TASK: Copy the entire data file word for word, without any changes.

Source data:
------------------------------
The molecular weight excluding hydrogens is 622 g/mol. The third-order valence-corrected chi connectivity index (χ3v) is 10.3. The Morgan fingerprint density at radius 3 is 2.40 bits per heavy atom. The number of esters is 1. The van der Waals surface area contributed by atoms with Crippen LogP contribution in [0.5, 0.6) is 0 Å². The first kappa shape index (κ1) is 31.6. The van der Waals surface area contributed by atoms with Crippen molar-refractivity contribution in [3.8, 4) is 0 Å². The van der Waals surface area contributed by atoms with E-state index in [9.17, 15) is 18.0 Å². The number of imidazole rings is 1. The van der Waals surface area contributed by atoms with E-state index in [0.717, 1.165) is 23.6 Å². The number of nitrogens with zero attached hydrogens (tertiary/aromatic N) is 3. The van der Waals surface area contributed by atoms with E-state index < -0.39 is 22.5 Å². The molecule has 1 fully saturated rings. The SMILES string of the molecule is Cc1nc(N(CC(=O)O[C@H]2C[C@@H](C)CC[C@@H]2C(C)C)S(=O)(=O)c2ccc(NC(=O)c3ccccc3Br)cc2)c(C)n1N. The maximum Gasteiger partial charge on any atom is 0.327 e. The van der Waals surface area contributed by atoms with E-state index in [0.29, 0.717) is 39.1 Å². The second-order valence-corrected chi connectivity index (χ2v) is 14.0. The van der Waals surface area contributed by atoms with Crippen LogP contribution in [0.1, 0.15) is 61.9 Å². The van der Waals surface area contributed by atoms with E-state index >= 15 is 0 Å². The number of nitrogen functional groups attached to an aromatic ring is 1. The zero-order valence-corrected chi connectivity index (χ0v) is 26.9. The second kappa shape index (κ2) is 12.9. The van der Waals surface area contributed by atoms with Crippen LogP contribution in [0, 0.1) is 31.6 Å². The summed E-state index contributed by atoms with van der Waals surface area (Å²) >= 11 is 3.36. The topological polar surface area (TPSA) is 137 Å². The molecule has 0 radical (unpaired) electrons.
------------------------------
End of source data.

The molecular weight excluding hydrogens is 622 g/mol. The third-order valence-corrected chi connectivity index (χ3v) is 10.3. The Morgan fingerprint density at radius 3 is 2.40 bits per heavy atom. The number of esters is 1. The van der Waals surface area contributed by atoms with Crippen LogP contribution in [0.5, 0.6) is 0 Å². The first kappa shape index (κ1) is 31.6. The van der Waals surface area contributed by atoms with Crippen molar-refractivity contribution in [3.8, 4) is 0 Å². The van der Waals surface area contributed by atoms with E-state index in [9.17, 15) is 18.0 Å². The number of imidazole rings is 1. The van der Waals surface area contributed by atoms with E-state index in [0.717, 1.165) is 23.6 Å². The number of nitrogens with zero attached hydrogens (tertiary/aromatic N) is 3. The van der Waals surface area contributed by atoms with E-state index < -0.39 is 22.5 Å². The molecule has 1 fully saturated rings. The SMILES string of the molecule is Cc1nc(N(CC(=O)O[C@H]2C[C@@H](C)CC[C@@H]2C(C)C)S(=O)(=O)c2ccc(NC(=O)c3ccccc3Br)cc2)c(C)n1N. The maximum Gasteiger partial charge on any atom is 0.327 e. The van der Waals surface area contributed by atoms with E-state index in [0.29, 0.717) is 39.1 Å². The second-order valence-corrected chi connectivity index (χ2v) is 14.0. The van der Waals surface area contributed by atoms with Crippen LogP contribution in [0.1, 0.15) is 61.9 Å². The van der Waals surface area contributed by atoms with E-state index >= 15 is 0 Å². The number of nitrogen functional groups attached to an aromatic ring is 1. The zero-order valence-corrected chi connectivity index (χ0v) is 26.9. The second kappa shape index (κ2) is 12.9. The van der Waals surface area contributed by atoms with Crippen LogP contribution in [0, 0.1) is 31.6 Å². The summed E-state index contributed by atoms with van der Waals surface area (Å²) >= 11 is 3.36. The topological polar surface area (TPSA) is 137 Å². The molecule has 0 radical (unpaired) electrons.